“For I take no pleasure in the death of anyone, declares the Sovereign LORD. Repent and live!”
Ezekiel 18:32 (NIV)
“What passing bells for those who die as cattle?” asks Wilfred Owen in his poignant war poem, Anthem for Doomed Youth. They have no prayers, but “only the monstrous anger of the guns”, he laments, “only the stuttering rifle’s rapid rattle”. Their sole voice of mourning is the shrill, demented wailing of artillery shells.
What is the fate of all those who have perished in bitter warfare through the centuries? What about those who have died and have never had a chance to hear the Gospel of Jesus Christ?
Christianity is divided about such questions. Some theologians have a negative view and feel that the unevangelized dead are lost forever. Others are not so sure.
Years ago I was in what is called the Golden Triangle of Uganda. It is a rich and fertile area, but also a region where many were killed during the time of Milton Obote and Idi Amin. My friend John and I saw black rubbish bags filled to overflowing with human skulls and bones. They had been recently unearthed from nearby fields. They were the remains of hundreds of men, women and children who had been slaughtered in vicious hand to hand fighting. It was horrific.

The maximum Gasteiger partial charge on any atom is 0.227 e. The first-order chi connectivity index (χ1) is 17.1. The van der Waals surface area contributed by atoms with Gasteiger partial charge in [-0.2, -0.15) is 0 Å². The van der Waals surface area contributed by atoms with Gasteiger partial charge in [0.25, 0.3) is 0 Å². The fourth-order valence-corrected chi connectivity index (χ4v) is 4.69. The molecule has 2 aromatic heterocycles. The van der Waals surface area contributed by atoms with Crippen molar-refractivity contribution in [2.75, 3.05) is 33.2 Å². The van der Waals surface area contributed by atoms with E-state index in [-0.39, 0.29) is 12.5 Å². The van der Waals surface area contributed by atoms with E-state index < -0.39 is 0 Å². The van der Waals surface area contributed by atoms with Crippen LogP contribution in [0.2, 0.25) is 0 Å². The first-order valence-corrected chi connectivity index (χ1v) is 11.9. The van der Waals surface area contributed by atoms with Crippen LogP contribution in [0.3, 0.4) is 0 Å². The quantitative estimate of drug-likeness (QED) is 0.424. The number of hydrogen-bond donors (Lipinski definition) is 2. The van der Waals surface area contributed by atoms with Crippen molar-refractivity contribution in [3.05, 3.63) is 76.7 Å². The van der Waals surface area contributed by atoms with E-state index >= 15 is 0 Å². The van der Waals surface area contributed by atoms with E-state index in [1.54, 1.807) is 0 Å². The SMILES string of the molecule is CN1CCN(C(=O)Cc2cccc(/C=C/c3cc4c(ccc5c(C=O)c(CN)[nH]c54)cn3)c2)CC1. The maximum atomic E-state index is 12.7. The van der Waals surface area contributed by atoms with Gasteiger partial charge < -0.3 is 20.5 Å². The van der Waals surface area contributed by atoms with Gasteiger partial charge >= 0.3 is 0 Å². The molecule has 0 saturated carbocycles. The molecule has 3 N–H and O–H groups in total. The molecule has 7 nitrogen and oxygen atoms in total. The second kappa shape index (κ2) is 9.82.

The killing fields reminded me of the words of the prophet Ezekiel. He saw in a vision the dry bones of countless men who had been killed in an ancient battle. “Can these bones live?” was the question (37:3). The answer was yes, they will in a resurrection. Those who died in some corner of a far off field will be remembered.
There is a wonderful verse in the book of Hebrews. The passage is discussing how we find confidence in Jesus Christ whose throne is “the throne of grace” at which “we may receive mercy and find grace to help us in our time of need” (Hebrews 4:16). For humanity the resurrection will be a time of need, and God will supply his grace.
My firm conviction is that the answer to the question “what happens to the dead who have never heard the name of Christ?” lies in the boundless mercy of God. They are safe in His hands, and what better place for them to be remembered? In this we have hope.
Let us praise our merciful Saviour.
Father, thank you for the hope of the resurrection and that the throne of your Son, Jesus, is a throne of mercy and grace.
Study by James Henderson